If it runs and print training and test errors on each fold, then you can submit the code.

In [1]:
!ramp_test_submission

Testing Boston housing price regression
Reading train and test files from ./data ...
Training ./submissions/starting_kit ...
CV fold 0
train rmse = 6.09
valid rmse = 7.45
test rmse = 7.86
train rel_rmse = 0.45
valid rel_rmse = 0.42
test rel_rmse = 0.55
CV fold 1
train rmse = 6.12
valid rmse = 6.71
test rmse = 7.76
train rel_rmse = 0.45
valid rel_rmse = 0.37
test rel_rmse = 0.58
CV fold 2
train rmse = 5.82
valid rmse = 5.18
test rmse = 6.85
train rel_rmse = 0.4
valid rel_rmse = 0.29
test rel_rmse = 0.49
CV fold 3
train rmse = 5.84
valid rmse = 7.4
test rmse = 7.73
train rel_rmse = 0.42
valid rel_rmse = 0.57
test rel_rmse = 0.58
CV fold 4
train rmse = 6.36
valid rmse = 6.78
test rmse = 8.22
train rel_rmse = 0.46
valid rel_rmse = 0.44
test rel_rmse = 0.66
CV fold 5
train rmse = 6.09
valid rmse = 6.62
test rmse = 7.39
train rel_rmse = 0.43
valid rel_rmse = 0.47
test rel_rmse = 0.54
CV fold 6
train rmse = 5.65
valid rmse = 4.91
test rmse = 6.53
train rel_rmse = 0.4
valid rel_rmse = 0.29
test rel_rmse = 0.45
CV fold 7
train rmse = 5.63
valid rmse = 6.91
test rmse = 7.72
train rel_rmse = 0.46
valid rel_rmse = 0.26
test rel_rmse = 0.54
----------------------------
train rmse = 5.95 ± 0.24
train rel_rmse = 0.43 ± 0.023
valid rmse = 6.49 ± 0.886
valid rel_rmse = 0.39 ± 0.099
test rmse = 7.51 ± 0.523
test rel_rmse = 0.55 ± 0.061
----------------------------
Testing if the notebook can be converted to html
[NbConvertApp] Converting notebook ./boston_housing_starting_kit.ipynb to html
[NbConvertApp] Writing 432277 bytes to ./boston_housing_starting_kit.html


## Submitting to ramp.studio¶

Once you found a good regressor, you can submit it to ramp.studio. First, if it is your first time using RAMP, sign up, otherwise log in. Then find an open event on the particular problem, for example, the event iris_test for this RAMP. Sign up for the event. Both signups are controled by RAMP administrators, so there can be a delay between asking for signup and being able to submit.

Once your signup request is accepted, you can go to your sandbox and copy-paste (or upload) regressor.py from submissions/starting_kit. Save it, rename it, then submit it. The submission is trained and tested on our backend in the same way as ramp_test_submission does it locally. While your submission is waiting in the queue and being trained, you can find it in the "New submissions (pending training)" table in my submissions. Once it is trained, you get a mail, and your submission shows up on the public leaderboard. If there is an error (despite having tested your submission locally with ramp_test_submission), it will show up in the "Failed submissions" table in my submissions. You can click on the error to see part of the trace.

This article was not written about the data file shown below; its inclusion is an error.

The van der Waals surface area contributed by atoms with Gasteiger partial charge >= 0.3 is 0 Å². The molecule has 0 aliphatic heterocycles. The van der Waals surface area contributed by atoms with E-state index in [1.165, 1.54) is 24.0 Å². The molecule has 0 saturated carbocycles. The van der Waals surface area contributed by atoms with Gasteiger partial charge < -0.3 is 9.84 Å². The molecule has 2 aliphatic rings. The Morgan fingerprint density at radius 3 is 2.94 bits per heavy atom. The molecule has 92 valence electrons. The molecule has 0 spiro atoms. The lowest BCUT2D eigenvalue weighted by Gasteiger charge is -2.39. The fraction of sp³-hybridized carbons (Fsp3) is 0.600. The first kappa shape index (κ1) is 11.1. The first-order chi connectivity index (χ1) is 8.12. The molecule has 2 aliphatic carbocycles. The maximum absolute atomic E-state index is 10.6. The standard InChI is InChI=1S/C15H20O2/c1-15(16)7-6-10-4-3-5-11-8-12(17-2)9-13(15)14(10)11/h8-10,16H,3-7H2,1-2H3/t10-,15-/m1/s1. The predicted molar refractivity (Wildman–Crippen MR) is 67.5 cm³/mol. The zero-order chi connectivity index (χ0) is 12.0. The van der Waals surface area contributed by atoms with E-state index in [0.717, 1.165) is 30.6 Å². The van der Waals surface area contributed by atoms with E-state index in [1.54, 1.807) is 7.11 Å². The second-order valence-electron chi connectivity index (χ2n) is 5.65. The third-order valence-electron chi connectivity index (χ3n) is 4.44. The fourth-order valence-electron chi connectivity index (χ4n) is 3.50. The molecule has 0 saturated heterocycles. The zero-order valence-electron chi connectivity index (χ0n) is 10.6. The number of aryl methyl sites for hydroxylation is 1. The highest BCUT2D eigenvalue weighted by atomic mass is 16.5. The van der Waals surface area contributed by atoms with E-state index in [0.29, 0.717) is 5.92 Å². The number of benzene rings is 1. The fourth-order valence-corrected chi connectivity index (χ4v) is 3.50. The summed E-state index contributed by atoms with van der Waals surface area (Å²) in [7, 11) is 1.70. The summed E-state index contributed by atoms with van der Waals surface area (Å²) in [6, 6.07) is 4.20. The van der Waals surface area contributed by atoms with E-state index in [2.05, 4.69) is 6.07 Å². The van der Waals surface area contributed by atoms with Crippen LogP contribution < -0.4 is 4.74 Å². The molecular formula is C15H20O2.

After submission, do not forget to give credits to the previous submissions you reused or integrated into your submission.

The data set we use at the backend is usually different from what you find in the starting kit, so the score may be different.

The usual way to work with RAMP is to explore solutions, add feature transformations, select models, perhaps do some AutoML/hyperopt, etc., locally, and checking them with ramp_test_submission. The script prints mean cross-validation scores

----------------------------
train rmse = 5.95 ± 0.24
train rel_rmse = 0.43 ± 0.023
valid rmse = 6.49 ± 0.886
valid rel_rmse = 0.39 ± 0.099
test rmse = 7.51 ± 0.523
test rel_rmse = 0.55 ± 0.061

The official score in this RAMP (the first score column after "historical contributivity" on the leaderboard) is root mean squared error ("rmse"), so the line that is relevant in the output of ramp_test_submission is valid rmse = 6.49 ± 0.886. When the score is good enough, you can submit it at the RAMP.